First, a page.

The Latest: US energy policy hurts young people, lawyer says

PORTLAND, Ore. (AP) — The Latest on young people suing the U.S. government over climate change (all times local):

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3 p.m.

A lawyer for young people who are suing the U.S. government over climate change says federal energy policy "puts children in harm's way."

Attorney Julia Olson urged three judges from the 9th U.S. Circuit Court of Appeals to let the young people's lawsuit move forward. The judges heard arguments Tuesday in Portland but aren't expected to rule right away.

A U.S. Justice Department lawyer argued earlier that the plaintiffs wrongly want the courts to direct energy policy instead of elected officials.

The Obama and Trump administrations have tried to get the lawsuit dismissed since it was filed in 2015.

It asks the courts to declare federal energy policy that contributes to global warming unconstitutional.

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2:25 p.m.

A U.S. Justice Department lawyer says young people in Oregon suing the U.S. government over climate change wrongly want the courts — instead of elected officials — to direct things such as energy policy.

Jeffrey Clark, an assistant attorney general, says the lawsuit is an attack on the separation of powers.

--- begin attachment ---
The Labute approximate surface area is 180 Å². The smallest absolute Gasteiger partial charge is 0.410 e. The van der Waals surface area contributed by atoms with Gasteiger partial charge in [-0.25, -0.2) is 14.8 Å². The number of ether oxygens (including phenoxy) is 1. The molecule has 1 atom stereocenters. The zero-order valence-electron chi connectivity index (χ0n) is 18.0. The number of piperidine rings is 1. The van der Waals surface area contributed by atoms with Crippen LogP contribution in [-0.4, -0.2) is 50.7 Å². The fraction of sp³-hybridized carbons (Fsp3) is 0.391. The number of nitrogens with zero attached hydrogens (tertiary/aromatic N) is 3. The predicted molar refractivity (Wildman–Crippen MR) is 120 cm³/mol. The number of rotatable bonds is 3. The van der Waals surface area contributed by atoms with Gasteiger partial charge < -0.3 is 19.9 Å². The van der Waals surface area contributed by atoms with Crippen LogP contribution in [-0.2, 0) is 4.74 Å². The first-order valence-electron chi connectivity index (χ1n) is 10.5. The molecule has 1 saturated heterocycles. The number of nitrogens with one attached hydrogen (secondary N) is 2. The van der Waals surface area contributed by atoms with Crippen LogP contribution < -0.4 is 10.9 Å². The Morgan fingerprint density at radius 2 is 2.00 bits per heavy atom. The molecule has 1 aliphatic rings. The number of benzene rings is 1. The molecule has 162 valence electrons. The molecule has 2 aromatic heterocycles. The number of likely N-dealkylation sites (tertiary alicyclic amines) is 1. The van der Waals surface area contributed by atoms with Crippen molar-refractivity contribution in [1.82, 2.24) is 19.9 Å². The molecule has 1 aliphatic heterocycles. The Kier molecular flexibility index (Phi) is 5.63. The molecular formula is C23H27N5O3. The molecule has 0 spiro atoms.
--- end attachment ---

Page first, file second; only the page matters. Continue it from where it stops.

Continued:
Three judges from the 9th U.S. Circuit Court of Appeals heard arguments Tuesday in Portland from the group involving 21 young people and the federal government but are not expected to rule right away.

The young people argue that U.S. energy policies are causing climate change and hurting their future.

The lawsuit asks the courts to declare the policies unconstitutional.

Clark told the judges the judiciary should not usurp the executive or legislative branches in setting federal policy.

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12 p.m.

Young people who sued the U.S. government over climate change are preparing for a key court test as the Trump administration tries to prevent the case from moving forward.

Nathan Baring of Fairbanks, Alaska, wants the government to stop throwing up legal obstacles to try to prevent a trial on whether U.S. energy policies are causing climate change.

The 19-year-old said Tuesday that sea ice protecting coastal Alaska communities from storms is forming later in the year, leaving the villages vulnerable.

The Obama and Trump administrations have tried to get the lawsuit dismissed since it was filed in Oregon in 2015. Three judges from the 9th U.S. Circuit Court of Appeals are hearing arguments Tuesday in Portland.

The government says the lawsuit is trying to direct federal environmental and energy policies through the courts.

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10:40 p.m.

A lawsuit by a group of young people who say U.S. energy policies are causing climate change and hurting their future faces a major hurdle.

Three judges from the 9th U.S. Circuit Court of Appeals are hearing arguments from 21 young people and the federal government Tuesday in Portland but are not expected to rule right away. The Obama and Trump administrations have tried to get the lawsuit dismissed since it was filed in Oregon in 2015.

The lawsuit asks the courts to declare federal energy policy that contributes to global warming unconstitutional.